The main issues which are sometimes raised, usually by anti-transgender extremists, are framed as concerns for women’s rights. These are based on two false assertions:
that transgender women are inherently men
that transgender women should be considered sexual predators unless proven otherwise, and recognising them as women will increase sexual violence
These positions are against every international human rights organisation, every international human rights treaty, The Human Rights Commission, the National Council of Women, and against transgender people’s experiences of themselves.
There is no credible evidence suggesting elevated levels of sexual violence as a result of similar legislation passing in other countries.
The anti-transgender arguments include
It will mean non-transgender women have less rights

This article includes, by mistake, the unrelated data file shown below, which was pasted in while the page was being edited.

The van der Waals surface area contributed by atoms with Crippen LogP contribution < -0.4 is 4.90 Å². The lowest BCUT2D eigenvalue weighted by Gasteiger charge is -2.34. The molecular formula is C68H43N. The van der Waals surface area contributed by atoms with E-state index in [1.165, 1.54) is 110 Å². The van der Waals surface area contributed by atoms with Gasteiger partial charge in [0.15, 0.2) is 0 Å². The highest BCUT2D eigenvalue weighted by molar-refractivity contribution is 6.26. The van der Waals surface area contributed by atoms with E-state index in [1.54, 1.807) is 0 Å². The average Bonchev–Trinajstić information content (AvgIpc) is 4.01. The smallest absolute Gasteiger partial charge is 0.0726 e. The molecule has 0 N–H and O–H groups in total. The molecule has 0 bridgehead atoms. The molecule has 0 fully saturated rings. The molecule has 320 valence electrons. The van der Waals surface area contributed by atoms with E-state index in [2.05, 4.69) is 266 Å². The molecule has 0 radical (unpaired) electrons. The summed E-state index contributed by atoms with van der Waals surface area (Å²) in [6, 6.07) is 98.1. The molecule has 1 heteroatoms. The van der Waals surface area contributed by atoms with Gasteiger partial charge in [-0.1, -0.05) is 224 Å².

Both international and local research shows that transgender women experience higher rates than non-transgender women of discrimination in education, housing, healthcare, employment, access to justice, legal documentation, higher rates of violence including sexual violence, higher rates of street harassment, and other indicators of a lack of privilege. This is not what male privilege looks like.
Male pattern violence
There is no credible evidence showing that trans women perpetrate violence toward non-transgender women at a higher rate than non-transgender women perpetrate violence against each other.
There are currently systems in place to minimise violence, including sexual violence, between prisoners housed together. The Department of Corrections has confirmed that it is prepared to make adjustments to the ways prisoners are housed to ensure the safest conditions possible for all prisoners if the Bill should pass.